After yet another display of lining up toys or endlessly performing the same behavior over and over it’s not unusual for parents to wonder if their child may have not one but two disorders – autism and OCD (Obsessive Compulsive Disorder).
OCD is a neurological disorder that causes obsessive thoughts and behaviors and can greatly disrupt a person’s life. There are two main elements to OCD, thoughts or obsessions and compulsions or behaviors.
The obsessions are experienced as thoughts, images or impulses and can be persistent. Whereas compulsions are repetitive behaviors that the sufferer feels compelled to carry out whether they want to or not. The performance of the repetitive behaviors is usually done to reduce distress or to stop a particular event.
It is common for people with an autism spectrum disorder to also display repetitive behaviors and have repetitive thoughts, comparable to those who suffer from Obsessive Compulsive Disorder (OCD). OCD is a condition that generally makes sufferers feel uncomfortable with their symptoms, and wish that they could get rid of them. On the other hand children with autism are usually unconcerned with their various obsessions or behaviors and may even see them as comforting, increasing the frequency during stressful situations as a calming mechanism.
There are two possible treatments for autism and OCD-like behaviors: behavioral therapy, and medication. Frequently, these two forms of therapy are prescribed together.
The most common kind of medication prescribed for treating OCD behaviors in autistic individuals are SSRIs (selective serotonin reuptake inhibitors). SSRIs are antidepressant medications that have also shown to be helpful in reducing OCD behaviors. However, they can come with some serious side effects including an increased risk of suicide. Parents’ whose children are on SSRIs should monitor behaviors closely and report anything out of the ordinary to a medical professional.
Behavioral therapy can be another way to reduce repetitive behaviors, however there is not one treatment that has been found to be consistently effective for all cases of autism. This is due to the fact that no two cases of autism are exactly the same.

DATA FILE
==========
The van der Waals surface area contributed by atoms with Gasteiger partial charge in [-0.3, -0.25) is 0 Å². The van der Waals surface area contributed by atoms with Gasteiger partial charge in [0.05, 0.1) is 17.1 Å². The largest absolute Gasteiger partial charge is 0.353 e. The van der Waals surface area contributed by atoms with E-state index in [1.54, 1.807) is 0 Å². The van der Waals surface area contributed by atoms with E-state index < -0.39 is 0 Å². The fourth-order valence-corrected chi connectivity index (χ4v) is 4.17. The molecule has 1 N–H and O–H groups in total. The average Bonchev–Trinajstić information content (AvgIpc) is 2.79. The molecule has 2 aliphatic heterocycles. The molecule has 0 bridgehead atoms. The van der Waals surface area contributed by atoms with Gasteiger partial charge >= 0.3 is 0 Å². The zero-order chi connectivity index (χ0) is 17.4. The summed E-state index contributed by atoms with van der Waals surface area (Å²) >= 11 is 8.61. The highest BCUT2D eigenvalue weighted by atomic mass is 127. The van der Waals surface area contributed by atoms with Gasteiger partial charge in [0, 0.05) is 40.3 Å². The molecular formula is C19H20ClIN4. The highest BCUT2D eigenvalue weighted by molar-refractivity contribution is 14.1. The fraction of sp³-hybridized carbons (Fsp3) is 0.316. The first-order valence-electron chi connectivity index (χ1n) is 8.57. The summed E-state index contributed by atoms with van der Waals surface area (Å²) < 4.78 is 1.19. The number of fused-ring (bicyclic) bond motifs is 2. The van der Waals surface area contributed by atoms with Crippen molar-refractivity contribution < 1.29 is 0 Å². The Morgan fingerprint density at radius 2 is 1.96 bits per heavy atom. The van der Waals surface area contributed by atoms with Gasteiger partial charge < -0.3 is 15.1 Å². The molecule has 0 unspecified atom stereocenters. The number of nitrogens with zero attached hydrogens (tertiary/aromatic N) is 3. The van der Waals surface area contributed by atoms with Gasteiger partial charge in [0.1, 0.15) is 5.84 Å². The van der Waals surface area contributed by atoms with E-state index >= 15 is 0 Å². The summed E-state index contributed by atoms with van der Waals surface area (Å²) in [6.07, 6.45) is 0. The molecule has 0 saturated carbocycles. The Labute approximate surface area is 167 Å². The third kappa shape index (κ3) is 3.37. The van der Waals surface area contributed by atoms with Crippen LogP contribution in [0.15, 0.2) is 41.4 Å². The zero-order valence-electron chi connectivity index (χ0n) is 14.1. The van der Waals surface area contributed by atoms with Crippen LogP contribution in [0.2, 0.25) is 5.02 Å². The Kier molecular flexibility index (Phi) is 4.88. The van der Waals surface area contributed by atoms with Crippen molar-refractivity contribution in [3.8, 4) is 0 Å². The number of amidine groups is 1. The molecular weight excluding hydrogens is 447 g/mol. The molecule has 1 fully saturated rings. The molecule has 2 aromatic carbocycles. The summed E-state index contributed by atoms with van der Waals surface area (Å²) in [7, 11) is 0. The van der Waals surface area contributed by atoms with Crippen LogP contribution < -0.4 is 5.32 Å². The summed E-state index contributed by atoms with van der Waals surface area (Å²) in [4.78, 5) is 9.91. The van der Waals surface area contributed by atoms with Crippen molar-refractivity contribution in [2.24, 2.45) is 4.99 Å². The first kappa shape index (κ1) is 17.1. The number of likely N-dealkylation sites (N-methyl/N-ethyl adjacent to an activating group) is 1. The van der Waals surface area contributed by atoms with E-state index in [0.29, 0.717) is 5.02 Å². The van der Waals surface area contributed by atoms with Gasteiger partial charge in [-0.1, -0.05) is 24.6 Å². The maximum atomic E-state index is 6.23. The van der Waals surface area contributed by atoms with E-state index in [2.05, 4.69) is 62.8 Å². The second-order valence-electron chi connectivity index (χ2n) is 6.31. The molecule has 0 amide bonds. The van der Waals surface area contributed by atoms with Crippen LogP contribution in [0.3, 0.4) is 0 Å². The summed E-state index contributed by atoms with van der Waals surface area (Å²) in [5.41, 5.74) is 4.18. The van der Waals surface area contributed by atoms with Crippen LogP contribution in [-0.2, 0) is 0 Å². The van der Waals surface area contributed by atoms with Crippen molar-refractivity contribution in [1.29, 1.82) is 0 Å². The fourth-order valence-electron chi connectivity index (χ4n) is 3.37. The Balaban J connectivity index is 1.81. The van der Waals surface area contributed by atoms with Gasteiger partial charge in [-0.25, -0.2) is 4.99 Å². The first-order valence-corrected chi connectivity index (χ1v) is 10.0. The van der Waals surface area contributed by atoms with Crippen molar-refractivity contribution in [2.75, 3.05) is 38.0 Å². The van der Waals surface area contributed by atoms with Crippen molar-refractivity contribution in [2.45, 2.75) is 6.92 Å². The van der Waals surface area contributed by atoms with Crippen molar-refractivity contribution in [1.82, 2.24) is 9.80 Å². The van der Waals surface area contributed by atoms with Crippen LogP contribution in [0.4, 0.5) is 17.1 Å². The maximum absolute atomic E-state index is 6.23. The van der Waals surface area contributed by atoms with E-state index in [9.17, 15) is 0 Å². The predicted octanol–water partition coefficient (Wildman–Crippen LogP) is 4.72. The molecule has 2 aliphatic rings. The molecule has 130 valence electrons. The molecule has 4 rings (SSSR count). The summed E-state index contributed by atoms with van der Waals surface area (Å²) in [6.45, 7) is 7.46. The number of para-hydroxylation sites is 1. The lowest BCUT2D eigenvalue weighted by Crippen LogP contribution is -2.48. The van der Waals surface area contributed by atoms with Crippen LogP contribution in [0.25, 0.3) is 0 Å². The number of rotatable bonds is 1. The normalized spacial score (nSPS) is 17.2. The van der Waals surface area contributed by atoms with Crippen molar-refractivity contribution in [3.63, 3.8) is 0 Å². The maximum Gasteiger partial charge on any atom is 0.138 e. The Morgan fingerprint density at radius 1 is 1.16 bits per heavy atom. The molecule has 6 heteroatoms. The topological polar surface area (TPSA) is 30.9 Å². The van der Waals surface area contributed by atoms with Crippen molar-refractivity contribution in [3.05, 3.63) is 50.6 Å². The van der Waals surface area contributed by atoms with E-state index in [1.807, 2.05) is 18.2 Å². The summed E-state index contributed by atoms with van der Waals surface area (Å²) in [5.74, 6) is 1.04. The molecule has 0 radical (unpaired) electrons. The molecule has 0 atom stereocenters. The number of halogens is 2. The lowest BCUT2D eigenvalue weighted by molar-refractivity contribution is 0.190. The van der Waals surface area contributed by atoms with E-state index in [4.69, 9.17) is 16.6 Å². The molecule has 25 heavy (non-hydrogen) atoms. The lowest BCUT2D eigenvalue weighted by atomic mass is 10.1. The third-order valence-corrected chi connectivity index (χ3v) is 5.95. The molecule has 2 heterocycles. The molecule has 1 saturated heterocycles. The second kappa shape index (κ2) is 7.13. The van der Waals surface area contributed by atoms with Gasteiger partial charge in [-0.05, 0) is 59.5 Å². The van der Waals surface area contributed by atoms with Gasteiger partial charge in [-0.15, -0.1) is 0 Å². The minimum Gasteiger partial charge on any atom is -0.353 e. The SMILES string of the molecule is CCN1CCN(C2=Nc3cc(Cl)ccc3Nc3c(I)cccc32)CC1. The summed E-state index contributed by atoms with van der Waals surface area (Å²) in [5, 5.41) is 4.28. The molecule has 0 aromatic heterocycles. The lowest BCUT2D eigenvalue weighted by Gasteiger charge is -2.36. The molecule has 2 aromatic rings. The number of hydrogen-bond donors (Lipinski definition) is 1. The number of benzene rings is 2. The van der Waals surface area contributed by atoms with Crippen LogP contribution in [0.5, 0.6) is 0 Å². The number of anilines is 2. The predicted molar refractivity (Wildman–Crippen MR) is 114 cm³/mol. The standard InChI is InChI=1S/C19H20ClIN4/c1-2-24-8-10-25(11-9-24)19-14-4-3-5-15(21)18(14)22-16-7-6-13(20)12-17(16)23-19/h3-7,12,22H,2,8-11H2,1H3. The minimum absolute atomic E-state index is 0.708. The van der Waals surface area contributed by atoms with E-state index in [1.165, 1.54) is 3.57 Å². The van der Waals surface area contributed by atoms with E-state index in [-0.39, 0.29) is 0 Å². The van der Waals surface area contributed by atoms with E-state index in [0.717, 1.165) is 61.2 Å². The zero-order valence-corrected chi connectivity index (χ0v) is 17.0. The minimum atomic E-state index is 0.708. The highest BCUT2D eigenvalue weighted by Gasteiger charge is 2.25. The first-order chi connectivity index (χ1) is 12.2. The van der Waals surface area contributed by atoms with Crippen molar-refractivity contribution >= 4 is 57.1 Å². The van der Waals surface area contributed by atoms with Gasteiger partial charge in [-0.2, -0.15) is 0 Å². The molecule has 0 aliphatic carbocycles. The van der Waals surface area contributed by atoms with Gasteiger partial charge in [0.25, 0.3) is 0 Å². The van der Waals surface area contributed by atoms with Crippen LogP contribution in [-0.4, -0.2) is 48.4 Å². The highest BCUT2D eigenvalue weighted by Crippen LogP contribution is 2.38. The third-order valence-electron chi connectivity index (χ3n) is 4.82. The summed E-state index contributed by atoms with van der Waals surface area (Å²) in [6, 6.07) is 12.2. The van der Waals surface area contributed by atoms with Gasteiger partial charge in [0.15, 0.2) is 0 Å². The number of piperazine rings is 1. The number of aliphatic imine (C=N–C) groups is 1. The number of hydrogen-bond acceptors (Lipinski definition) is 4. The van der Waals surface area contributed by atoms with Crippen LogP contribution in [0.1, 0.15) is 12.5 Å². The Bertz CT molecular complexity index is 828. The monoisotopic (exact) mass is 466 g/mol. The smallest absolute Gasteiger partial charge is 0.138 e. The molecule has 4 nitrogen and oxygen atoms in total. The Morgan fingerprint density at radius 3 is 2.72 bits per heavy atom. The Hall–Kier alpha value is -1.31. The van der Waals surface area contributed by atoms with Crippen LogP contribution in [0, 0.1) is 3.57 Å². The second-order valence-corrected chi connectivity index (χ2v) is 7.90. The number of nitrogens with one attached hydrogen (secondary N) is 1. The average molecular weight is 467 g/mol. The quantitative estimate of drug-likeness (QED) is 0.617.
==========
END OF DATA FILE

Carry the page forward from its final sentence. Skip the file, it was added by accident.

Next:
Therefore, before a behavioral therapy is selected to deal with autism and OCD symptoms, an IQ test and/or functional cognitive level test will usually be administered. Applied Behavioral Analysis (ABA) works well for lower functioning children or younger children, and Cognitive Behavioral therapy can show good results for higher functioning, more verbal children with autism.
To ensure best results it is often recommended that behavioral treatments and medication be combined. The medication is usually prescribed to help the child become more open to the behavioral therapy. Since behavioral therapy can be challenging – especially as most children don’t see their OCD behaviors as undesirable – medication can make the difference in encouraging children to be open to the suggested changes.
While autism and OCD can occur in the same individual, it is much more common for children with autism to simply display behaviors that are similar to those of OCD, but that are in fact a part of their autism symptoms and not a separate case of obsessive compulsive disorder. Nonetheless, it is believed that autism and OCD based repetitive thoughts and behaviors are quite similar in the early stages of development, but become dissimilar over time as they often serve different functions within the two disorders.
Dealing with autism and OCD at an early age should be prioritized to ensure that regular childhood and life experiences such as early education occurs more smoothly. The fewer obsessive-compulsive symptoms a child with autism has generally, the more positive their educational and life experiences will be.
If you believe your child is suffering from OCD contact your doctor to discuss diagnosis and treatment options.